Yogurt Sales Are Falling, Despite (and Because of) Endless Varieties - Modern Farmer

Yogurt Sales Are Falling, Despite (and Because of) Endless Varieties

The great yogurt craze of 2015 or so appears to be fading.

Chobani strained yogurt.
Photography by designs by Jack on Shutterstock

The past decade has seen a tremendous rise in American yogurt consumption.

Living at the confluence of several different trends, yogurt reached peak sales in the US in 2015, according to marketing firm Mintel. But over the past two years, sales have dropped, and that same firm predicts that lower sales will continue. So what happened?

Yogurt has always occupied a slightly different place in American cuisine than elsewhere in the world; for decades, American yogurt was thin, extremely sweet, and extravagantly flavored. But wellness and food trends in the early part of this decade rediscovered yogurt. The boom of Greek (and later Australian and Icelandic) yogurt came with boasts: high protein, good fats, probiotics for gut health and a more aggressive flavor than the watered-down key lime pie-flavored yogurt of our youth.

Because yogurt sales grew so rapidly, companies began leaping onto the bandwagon. American companies including Chobani and Voskos sold strained, Greek-style yogurt with Greek imagery and very un-Greek flavors, including the return of Key Lime yogurt. Today the yogurt aisle is truly bonkers; a marketing study from earlier this year found an average of 306 different yogurt options in American supermarkets. That Mintel survey also found that 18 percent of Americans feel “overwhelmed” by the yogurt options available, reports Reuters.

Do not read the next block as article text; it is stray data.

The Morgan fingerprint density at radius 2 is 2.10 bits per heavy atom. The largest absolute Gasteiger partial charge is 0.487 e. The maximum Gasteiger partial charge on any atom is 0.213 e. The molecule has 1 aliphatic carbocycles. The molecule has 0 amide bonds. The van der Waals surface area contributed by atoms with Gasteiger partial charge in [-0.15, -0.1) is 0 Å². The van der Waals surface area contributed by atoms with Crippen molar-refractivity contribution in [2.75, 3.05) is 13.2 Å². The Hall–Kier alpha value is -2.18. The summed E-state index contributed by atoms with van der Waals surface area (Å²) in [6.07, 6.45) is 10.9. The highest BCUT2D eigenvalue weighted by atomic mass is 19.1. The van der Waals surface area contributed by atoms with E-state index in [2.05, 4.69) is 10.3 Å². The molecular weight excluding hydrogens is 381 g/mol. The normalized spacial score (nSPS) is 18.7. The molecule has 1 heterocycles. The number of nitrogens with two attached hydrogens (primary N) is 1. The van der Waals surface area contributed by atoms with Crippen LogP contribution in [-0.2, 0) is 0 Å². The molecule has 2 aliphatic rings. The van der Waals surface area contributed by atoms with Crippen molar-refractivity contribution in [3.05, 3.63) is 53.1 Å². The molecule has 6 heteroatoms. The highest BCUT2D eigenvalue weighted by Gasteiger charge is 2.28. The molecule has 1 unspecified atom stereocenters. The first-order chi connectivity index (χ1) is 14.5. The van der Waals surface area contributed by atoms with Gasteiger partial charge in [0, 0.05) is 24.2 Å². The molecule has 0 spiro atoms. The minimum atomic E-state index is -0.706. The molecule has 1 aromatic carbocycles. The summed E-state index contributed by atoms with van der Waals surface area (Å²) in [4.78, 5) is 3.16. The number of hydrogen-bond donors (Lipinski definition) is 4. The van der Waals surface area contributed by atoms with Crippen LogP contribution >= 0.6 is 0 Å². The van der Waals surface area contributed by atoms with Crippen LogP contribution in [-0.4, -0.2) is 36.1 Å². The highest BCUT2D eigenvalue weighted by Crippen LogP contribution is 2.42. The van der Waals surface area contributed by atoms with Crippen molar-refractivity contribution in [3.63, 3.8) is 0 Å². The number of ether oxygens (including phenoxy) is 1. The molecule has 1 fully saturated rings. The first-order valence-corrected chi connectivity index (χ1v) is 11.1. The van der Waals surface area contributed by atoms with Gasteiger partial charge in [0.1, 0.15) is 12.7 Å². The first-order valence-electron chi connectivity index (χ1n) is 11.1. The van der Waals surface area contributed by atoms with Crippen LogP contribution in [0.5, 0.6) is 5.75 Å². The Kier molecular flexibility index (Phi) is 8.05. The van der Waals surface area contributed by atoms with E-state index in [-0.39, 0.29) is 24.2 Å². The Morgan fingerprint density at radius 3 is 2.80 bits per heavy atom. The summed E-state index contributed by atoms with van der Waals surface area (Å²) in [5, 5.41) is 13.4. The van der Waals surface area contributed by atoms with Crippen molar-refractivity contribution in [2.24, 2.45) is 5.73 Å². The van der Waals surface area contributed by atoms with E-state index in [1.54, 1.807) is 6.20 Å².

The survey predicts that yogurt sales will show about a 3.6 percent decline from 2018 to 2019, and a 10 percent drop by 2024. That decline is attributed to there being too many products, more interest in plant-based alternatives, and the availability of other probiotic, high-protein foods.

The yogurt industry’s solution to this problem seems to be to create even more yogurt options. Reuters spoke to Peter McGuinness, Chobani’s president, who suggested that innovation and trend-chasing will save the yogurt industry’s growth. Chobani joined Danone in introducing an oat milk yogurt this week; the company is investing in various coffee creamer products; they have already introduced coconut-based yogurts and a low-sugar line.

It remains to be seen whether introducing multiple new products will solve the problem of having too many products.

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Yogurt is great for health and beverage processing. The problem is that it must be stored in the refrigerator and easily spoiled. I ate bad yogurt and couldn’t do anything that day

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